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Theunimportanceof pHindisinfection

An aspect of chlorination chemistry that is often overstated is the importance of pH on chlorine’s efficacy. Most pool industry veterans are familiar with the chart or graph that shows how hypochlorous acid is diminished by rising pH. See accompanying graph, Figure 1.

Shown in pool chemistry texts and industry seminars, it has often been repeated that the percent of active chlorine drops by half when moving from a pH of 7.5 to a pH of 8. And this is roughly true at pH 7, there is about 48% active chlorine while at pH 8 there is about 23% active chlorine. But it is only true when there is no cyanuric acid.

Note how things change when a typical 30 ppm cyanuric acid is added. Now, at pH 7.5, there is 1.3% active chlorine, and pH 8 there is 1.1% active chlorine, a drop of only 15%.

What this means is that while pH is an important parameter when it comes to managing water balance, and the pH should be kept within a certain range to prevent corrosion or scale or metal stains, it is really not very relevant when it comes to managing disinfection.

Scrutiny of the graph should make this point even more convincing when it is noted that the percent of active chlorine at pH 8 is significantly higher without cyanuric acid than it is at pH 7.5 with 30 ppm cyanuric acid. It simply doesn’t take that much chlorine to disinfect.

How much chlorine is needed?

How much chlorine is needed? It should be clear by now that it depends. On what? The cyanuric acid, of course!

Unt i l ve ry r e c ent ly, expe r t recommendations about the amount of chlorine to use, relative to the cyanuric acid were based (mostly) on the prevention of algae.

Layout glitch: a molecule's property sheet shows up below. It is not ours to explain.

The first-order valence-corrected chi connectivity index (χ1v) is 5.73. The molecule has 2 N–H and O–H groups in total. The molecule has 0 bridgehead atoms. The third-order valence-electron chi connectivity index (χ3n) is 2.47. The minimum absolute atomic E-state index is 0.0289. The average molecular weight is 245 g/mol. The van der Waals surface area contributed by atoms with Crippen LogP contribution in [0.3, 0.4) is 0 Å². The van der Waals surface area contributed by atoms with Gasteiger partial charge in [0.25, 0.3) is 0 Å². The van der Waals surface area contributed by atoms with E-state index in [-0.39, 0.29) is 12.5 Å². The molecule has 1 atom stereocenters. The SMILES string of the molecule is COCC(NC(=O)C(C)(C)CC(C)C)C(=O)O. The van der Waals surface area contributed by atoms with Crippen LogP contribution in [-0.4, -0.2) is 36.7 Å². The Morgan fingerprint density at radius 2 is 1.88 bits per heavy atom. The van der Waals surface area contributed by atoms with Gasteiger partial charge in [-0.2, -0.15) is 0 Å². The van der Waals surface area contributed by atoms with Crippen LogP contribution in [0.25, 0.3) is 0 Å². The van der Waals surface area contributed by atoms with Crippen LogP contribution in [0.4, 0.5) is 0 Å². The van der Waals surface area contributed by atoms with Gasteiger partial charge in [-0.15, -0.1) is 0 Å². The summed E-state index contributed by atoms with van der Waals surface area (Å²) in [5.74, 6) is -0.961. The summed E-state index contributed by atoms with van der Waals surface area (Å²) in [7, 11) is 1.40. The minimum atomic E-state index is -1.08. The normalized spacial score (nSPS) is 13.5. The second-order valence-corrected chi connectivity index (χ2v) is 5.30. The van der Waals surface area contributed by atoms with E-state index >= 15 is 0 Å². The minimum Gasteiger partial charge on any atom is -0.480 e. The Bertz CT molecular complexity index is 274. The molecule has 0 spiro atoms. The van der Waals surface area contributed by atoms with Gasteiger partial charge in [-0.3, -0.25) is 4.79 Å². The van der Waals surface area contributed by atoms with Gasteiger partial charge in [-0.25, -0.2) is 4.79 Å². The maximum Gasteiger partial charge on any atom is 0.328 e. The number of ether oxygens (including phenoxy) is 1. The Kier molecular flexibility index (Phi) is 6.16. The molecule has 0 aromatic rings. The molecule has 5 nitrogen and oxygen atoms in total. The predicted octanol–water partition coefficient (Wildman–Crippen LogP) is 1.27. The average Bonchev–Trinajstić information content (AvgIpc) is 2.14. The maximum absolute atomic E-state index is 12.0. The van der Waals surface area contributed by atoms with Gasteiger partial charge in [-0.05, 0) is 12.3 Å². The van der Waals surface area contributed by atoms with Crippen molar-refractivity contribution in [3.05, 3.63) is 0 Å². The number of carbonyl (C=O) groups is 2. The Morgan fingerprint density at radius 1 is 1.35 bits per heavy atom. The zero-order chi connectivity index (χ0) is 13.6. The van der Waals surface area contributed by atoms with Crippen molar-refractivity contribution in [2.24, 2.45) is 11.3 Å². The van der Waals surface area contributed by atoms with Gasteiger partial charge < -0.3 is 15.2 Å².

The industry’s understanding about chlorine’s relationship to cyanuric acid is relatively new, dating back to the 1990’s.

In 1997, Ben Powell, a service professional and the creator of Pool Solutions, an information site, and The PoolForum, had the idea that swimming pool chlorine levels should be adjusted according to stabilizer levels to control algae. This was based on years of his own experience servicing commercial pools, information from people who used his forum, a technical paper by John Wojtowicz and some math.

Powell had noticed that ideal chlorine levels, generally between 2 to 4 ppm, were not always effective against algae if the cyanuric acid levels were high.

So, he set about trying to determine how much chlorine should be present at different cyanuric acid levels. The result, printed in the late 90’s, is “Ben’s Best Guess Guide to Swimming Pool Chlorination”.

In the years that followed, Richard Falk, a pool owner with a talent for math and chemistry, was able to refine Powell’s work, working out a more precise relationship between chlorine’s efficacy as a function of cyanuric acid levels.

Falk, known as Chem Geek at the online forum TroubleFreePool, was able to derive a simple formula for the minimum free chlorine needed to prevent algae based on the amount of cyanuric acid. That number corresponds to a hypochlorous acid concentration of about 0.03 ppm.

Falk began with Powell’s best guesses on free chlorine values that are effective for a given cyanuric acid concentration. He then determined that one should have a minimum free chlorine that is 7.5 percent of the cyanuric acid to prevent green and black algae in traditionally chlorinated pools, regardless of phosphate levels.

So if the cyanuric acid is 50 ppm, 3.75 ppm free chlorine should prevent algae.

Yellow, mustard algae needs more hypochlorous acid, with free chlorine that is 15% of the cyanuric acid.

Falk’s Ratio states simply that hypochlorous acid concentrations are proportional to free chlorine divided by cyanuric acid: HOCl FC/CYA Algae prevention is a useful starting point for developing chlorination standards, but Falk recognized that the pool industry needed a more sound scientific basis for recommending a limit on the concentration of cyanuric acid in pools.